27 August 2010


South Sudan...

here safe and sound. having a blast, moseying around the house and town, listening to and telling stories with friends who feel like family, eating great food (who woulda thunk one would eat hot homemade lime tortilla chips with fresh black bean and corn salso for dinner in South Sudan coupled with homemade Guava juice?! Thank YOU Larissa and Scott :)), meeting people who live not so far from Bundibugyo but whose life experiences seem in some ways so very different, whose faces look so very different, whose languages are so very different...God has created such a fascinating world for us to live in!

So thankful for Michael, Karen, Acacia, Liana, Gaby, Kim, Christine, Larissa, Scott, Phil, and John for hosting us so graciously.

more later...

23 August 2010

The Silent Army

So, ALL of that said, Anna and I are currently in “the big city” for some R&R. What does R&R look like in the big city? Alarmless mornings, boda’s, restaurants (ie. diversity of food without having to make it from scratch!), and the list goes on, but probably the most fun thing we do when we’re in the big city is go to see movies!

Travis and Amy told us they read in the newspaper when they were in Kampala the week before last about a movie showing that was a Dutch movie about the child solier tragedies in Africa. Maybe some of you have heard about the work of Invisible Children, some of you have read or seen reports in the news in the last 2 decades or so of Joseph Kony and his LRA, but the horrors are real. And these stories are not alone, in various places throughout this continent, men like Kony have been terrorizing societies by literally stealing their children, physcially, psychologically, emotionally, sexually...This movie, The Silent Army, tells the story of a young African boy and his young Dutch friend and the story of how their lives intersect with these horrors. The story is not particular to Uganda, but was partially filmed here and Ugandan actors/actresses star in the movie, made by a Dutchman who was raised in the DRC, filmed partially in South African and based to some degree on the story of Charles Taylor and the rebels in Sierra Leone. A story of child soldiers in Africa...a winner at the Cannes Film Festival, but not the Oscars...

But before you all rush out to find and watch it (since the topic is so enticing and all…), this movie is NOT for the faint of heart. This movie, in my opinion, makes Blood Diamond and it’s story of child soldiers in Sierra Leone and their intersection with the diamond industry, seem almost like “child’s play” (no pun intended). Maybe it’s just my current frame of mind or recent experiences, or the literal proximity of the situation to my own current one…I’m not sure, but it was raw…up close and personal whereas Blood Diamond is a bit more polished and Hollywood-ified…there are cultural tidbits throughout the movie that drew me in, phrases in Luganda that children in my life use everyday, cultural norms, topography, views of bridges I have driven over, that make the reality of the horrors hit close to home, that makes the horror more horrible…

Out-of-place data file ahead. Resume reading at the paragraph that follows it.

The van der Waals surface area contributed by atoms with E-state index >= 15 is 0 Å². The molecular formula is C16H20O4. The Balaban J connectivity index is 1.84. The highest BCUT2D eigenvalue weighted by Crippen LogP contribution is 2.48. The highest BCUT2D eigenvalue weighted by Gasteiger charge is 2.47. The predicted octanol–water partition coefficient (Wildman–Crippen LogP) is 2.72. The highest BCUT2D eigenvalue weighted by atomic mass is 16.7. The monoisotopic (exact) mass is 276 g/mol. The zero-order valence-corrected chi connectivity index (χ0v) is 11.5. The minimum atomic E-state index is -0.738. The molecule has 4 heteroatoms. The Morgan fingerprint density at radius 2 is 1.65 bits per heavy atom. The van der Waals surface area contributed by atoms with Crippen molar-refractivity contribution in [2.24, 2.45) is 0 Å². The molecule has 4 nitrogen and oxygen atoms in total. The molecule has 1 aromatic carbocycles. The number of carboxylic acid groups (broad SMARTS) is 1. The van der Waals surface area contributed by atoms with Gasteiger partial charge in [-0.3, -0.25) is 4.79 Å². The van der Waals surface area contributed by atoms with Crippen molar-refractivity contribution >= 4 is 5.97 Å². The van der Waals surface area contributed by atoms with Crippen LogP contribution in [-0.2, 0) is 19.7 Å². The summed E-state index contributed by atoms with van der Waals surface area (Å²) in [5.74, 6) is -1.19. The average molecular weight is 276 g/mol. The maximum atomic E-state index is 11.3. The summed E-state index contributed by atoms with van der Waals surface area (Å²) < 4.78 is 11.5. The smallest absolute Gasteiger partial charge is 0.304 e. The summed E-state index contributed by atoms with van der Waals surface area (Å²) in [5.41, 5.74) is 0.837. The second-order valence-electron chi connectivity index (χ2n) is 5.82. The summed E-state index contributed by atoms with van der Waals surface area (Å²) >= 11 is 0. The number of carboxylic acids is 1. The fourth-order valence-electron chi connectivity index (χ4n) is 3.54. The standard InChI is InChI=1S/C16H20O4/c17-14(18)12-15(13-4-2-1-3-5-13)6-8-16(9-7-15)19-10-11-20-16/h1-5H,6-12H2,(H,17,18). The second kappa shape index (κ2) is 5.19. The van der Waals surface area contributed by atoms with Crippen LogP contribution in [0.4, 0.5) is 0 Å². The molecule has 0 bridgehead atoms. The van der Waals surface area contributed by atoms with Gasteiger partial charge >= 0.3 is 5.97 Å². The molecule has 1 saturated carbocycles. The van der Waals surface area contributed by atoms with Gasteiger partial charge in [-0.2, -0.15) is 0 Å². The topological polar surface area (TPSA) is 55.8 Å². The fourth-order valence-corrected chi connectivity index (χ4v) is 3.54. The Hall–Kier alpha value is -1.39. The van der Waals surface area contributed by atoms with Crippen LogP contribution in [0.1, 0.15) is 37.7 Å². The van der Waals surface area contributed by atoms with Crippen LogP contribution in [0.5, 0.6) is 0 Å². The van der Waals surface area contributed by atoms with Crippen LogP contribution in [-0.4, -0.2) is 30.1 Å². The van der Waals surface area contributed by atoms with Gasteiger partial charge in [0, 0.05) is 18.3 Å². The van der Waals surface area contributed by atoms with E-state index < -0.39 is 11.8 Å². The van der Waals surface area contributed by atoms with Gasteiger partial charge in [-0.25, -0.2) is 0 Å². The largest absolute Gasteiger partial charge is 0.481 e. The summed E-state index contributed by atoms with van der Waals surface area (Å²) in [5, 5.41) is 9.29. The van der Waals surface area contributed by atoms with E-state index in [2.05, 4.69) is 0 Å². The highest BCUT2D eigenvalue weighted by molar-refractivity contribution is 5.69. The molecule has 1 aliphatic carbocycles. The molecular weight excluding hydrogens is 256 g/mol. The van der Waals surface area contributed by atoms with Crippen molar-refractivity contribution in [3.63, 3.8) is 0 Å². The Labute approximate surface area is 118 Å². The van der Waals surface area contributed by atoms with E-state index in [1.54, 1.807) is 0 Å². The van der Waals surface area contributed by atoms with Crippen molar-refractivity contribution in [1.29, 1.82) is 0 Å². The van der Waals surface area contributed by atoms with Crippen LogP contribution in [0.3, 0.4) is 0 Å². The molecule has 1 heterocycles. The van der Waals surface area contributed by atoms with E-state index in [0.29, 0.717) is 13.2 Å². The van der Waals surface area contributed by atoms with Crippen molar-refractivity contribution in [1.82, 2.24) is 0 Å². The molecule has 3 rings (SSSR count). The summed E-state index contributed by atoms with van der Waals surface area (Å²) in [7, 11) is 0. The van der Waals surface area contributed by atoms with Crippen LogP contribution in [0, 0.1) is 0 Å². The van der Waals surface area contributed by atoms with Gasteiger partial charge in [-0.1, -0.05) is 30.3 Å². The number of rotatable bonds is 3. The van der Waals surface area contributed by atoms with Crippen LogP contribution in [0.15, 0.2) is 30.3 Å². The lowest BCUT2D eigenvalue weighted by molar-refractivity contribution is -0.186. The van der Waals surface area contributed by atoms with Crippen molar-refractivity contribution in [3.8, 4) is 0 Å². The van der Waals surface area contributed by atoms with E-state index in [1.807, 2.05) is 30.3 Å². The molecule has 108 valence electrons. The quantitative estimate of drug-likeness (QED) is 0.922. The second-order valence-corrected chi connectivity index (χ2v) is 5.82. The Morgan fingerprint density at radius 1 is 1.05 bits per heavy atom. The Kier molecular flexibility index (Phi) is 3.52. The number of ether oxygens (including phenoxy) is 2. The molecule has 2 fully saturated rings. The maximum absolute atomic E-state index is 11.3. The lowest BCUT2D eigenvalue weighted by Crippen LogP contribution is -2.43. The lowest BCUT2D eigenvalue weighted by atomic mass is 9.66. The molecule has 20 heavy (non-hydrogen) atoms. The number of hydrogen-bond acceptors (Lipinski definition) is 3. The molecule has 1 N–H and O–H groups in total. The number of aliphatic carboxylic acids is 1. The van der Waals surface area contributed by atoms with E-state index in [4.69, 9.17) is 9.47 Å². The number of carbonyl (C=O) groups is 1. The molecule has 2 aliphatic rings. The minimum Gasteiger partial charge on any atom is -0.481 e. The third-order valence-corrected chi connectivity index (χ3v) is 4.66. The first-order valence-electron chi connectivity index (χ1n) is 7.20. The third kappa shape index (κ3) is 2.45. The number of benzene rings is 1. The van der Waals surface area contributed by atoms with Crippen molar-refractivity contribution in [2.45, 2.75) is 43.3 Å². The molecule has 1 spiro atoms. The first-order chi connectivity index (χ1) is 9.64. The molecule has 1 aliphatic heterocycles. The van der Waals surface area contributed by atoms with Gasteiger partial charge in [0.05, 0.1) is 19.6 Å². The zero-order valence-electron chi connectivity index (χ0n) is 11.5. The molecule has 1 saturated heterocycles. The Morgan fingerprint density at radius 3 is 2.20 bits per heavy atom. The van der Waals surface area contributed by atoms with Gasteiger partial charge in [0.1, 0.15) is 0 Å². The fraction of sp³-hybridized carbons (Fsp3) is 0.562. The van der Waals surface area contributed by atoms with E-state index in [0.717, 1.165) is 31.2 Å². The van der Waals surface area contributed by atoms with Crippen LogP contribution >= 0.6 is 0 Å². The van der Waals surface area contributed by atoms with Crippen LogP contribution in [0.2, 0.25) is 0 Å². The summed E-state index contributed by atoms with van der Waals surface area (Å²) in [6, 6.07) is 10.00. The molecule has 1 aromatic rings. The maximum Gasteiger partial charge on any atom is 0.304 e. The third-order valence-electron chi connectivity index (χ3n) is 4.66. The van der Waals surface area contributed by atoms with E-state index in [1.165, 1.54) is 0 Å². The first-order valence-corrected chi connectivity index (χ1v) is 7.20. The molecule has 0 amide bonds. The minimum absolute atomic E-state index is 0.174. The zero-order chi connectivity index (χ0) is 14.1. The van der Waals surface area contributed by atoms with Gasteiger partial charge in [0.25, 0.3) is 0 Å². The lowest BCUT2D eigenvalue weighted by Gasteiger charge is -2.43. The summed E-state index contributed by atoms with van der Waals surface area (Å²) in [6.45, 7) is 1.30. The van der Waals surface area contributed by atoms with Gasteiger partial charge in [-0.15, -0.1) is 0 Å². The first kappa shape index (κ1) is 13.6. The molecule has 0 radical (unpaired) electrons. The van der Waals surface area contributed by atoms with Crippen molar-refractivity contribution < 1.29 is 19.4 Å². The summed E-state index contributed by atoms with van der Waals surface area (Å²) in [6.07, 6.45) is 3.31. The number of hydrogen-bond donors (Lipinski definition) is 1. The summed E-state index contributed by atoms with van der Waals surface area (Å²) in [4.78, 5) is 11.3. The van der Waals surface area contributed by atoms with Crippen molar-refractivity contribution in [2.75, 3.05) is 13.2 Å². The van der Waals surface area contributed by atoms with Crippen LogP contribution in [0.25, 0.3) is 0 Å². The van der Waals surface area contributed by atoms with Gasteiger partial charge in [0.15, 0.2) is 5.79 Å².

Don’t get me wrong, I thought it was VERY well done, but I did spend a good part of the 2 hours with my sweatshirt infront of my eyes…

21 August 2010

filling in the blank...mon/tues

Monday: There wasn’t much sleep that night, and today began within moments of getting out of bed…8 hours of “investigation” and conversations. Between conversations/dealings with Mission staff later in the day, I laid down on the couch to gather my thoughts and rest, an hour later I woke up from a drool inducing nap when Anna sneezed. I was exhausted!

In addition to serving African tea to the UPDF who had diligently hung around to see the situation handed over into the hands of the police, there were many hours of standing around talking about the goings on of the previous 12 hours, and a couple of trips to my least favorite place in Nyahuka, the Police Station. The Bundibugyo police station’s are some of my least favorite places, my discomfort levels are pushed every time I visit – not sure if it’s the seeming fa├žade of justice, a crew of policemen sitting around usually not doing much, the heebeejeebees I get when standing at the counter next to what I not-so-fondly refer to as “the cage” – a 7’x7’x7’ cube made out of wide pieces of lumber with tiny gaps between the planks - the “holding cell” which suspects are held in until they are either released or moved to either “the cage” in BGO Town or the district prison in Bubukwanga. When you fill the cell with African men, all that’s visible to those of us on the outside is the reflection of the light from the front doors behind me in the eyes of their dark faces…catching a glance of a cell full of eyes peering at you through the gaps as your information is recorded in the books is rather unsettling. So, when sitting to wait to have my statement taken, or waiting for people to translate the discussion of the situation from Lubwisi into English, I usually spend a lot of time staring at the ground, at the shiny black boots of the police officers and/or UPDF soldiers gathered or the light blue crocs which in the past have been on Jennifer’s feet sitting next to me, but now have my own feet inside.

The day also included some CSI Bundibugyo work by John and myself, tracking the indentations and smudges of gumboot foot prints running into the Demo Garden, over the fence into our yard - complete with brush/plants crushed under the weight of the intruder, and back out of the Garden again; marking each print, taking photos…I was typically cynical that anything will come from it, but John pressed on, so I continued.